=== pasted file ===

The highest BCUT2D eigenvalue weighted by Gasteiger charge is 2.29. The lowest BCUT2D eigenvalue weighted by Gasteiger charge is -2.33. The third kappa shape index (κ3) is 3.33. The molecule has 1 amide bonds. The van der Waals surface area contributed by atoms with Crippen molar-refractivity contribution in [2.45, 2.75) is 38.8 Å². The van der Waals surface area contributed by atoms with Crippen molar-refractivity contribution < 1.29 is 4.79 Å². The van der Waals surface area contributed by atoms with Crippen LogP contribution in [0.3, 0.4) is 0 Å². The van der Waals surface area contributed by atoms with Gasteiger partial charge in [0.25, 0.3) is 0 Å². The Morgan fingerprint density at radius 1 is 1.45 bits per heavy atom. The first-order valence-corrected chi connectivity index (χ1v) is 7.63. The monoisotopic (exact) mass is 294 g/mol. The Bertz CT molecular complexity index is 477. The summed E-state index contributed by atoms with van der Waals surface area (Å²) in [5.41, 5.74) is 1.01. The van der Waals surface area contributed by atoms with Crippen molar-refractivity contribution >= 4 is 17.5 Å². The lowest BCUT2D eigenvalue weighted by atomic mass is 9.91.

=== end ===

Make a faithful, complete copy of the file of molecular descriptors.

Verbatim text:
The highest BCUT2D eigenvalue weighted by Gasteiger charge is 2.29. The lowest BCUT2D eigenvalue weighted by Gasteiger charge is -2.33. The third kappa shape index (κ3) is 3.33. The molecule has 1 amide bonds. The van der Waals surface area contributed by atoms with Crippen molar-refractivity contribution in [2.45, 2.75) is 38.8 Å². The van der Waals surface area contributed by atoms with Crippen molar-refractivity contribution < 1.29 is 4.79 Å². The van der Waals surface area contributed by atoms with Crippen LogP contribution in [0.3, 0.4) is 0 Å². The van der Waals surface area contributed by atoms with Gasteiger partial charge in [0.25, 0.3) is 0 Å². The Morgan fingerprint density at radius 1 is 1.45 bits per heavy atom. The first-order valence-corrected chi connectivity index (χ1v) is 7.63. The monoisotopic (exact) mass is 294 g/mol. The Bertz CT molecular complexity index is 477. The summed E-state index contributed by atoms with van der Waals surface area (Å²) in [5.41, 5.74) is 1.01. The van der Waals surface area contributed by atoms with Crippen molar-refractivity contribution >= 4 is 17.5 Å². The lowest BCUT2D eigenvalue weighted by atomic mass is 9.91.